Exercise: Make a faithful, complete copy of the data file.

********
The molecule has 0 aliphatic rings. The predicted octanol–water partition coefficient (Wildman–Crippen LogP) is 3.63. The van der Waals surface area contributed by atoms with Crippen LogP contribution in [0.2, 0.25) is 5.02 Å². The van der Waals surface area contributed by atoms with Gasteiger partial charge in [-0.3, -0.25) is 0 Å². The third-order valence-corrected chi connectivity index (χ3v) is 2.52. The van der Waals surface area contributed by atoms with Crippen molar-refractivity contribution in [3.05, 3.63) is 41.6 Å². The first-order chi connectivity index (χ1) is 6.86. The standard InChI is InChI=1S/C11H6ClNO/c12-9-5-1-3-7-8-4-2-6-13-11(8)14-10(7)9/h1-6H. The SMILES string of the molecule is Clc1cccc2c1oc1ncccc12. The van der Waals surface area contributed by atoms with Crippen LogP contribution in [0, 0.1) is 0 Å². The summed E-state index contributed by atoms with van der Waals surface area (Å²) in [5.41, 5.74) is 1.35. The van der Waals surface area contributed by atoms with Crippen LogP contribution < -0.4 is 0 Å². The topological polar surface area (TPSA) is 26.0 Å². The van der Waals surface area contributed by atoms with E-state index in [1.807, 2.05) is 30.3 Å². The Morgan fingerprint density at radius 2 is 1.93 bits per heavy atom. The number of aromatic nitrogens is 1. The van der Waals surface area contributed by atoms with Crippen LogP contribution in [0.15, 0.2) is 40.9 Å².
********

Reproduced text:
The molecule has 0 aliphatic rings. The predicted octanol–water partition coefficient (Wildman–Crippen LogP) is 3.63. The van der Waals surface area contributed by atoms with Crippen LogP contribution in [0.2, 0.25) is 5.02 Å². The van der Waals surface area contributed by atoms with Gasteiger partial charge in [-0.3, -0.25) is 0 Å². The third-order valence-corrected chi connectivity index (χ3v) is 2.52. The van der Waals surface area contributed by atoms with Crippen molar-refractivity contribution in [3.05, 3.63) is 41.6 Å². The first-order chi connectivity index (χ1) is 6.86. The standard InChI is InChI=1S/C11H6ClNO/c12-9-5-1-3-7-8-4-2-6-13-11(8)14-10(7)9/h1-6H. The SMILES string of the molecule is Clc1cccc2c1oc1ncccc12. The van der Waals surface area contributed by atoms with Crippen LogP contribution in [0, 0.1) is 0 Å². The summed E-state index contributed by atoms with van der Waals surface area (Å²) in [5.41, 5.74) is 1.35. The van der Waals surface area contributed by atoms with Crippen LogP contribution < -0.4 is 0 Å². The topological polar surface area (TPSA) is 26.0 Å². The van der Waals surface area contributed by atoms with E-state index in [1.807, 2.05) is 30.3 Å². The Morgan fingerprint density at radius 2 is 1.93 bits per heavy atom. The number of aromatic nitrogens is 1. The van der Waals surface area contributed by atoms with Crippen LogP contribution in [0.15, 0.2) is 40.9 Å².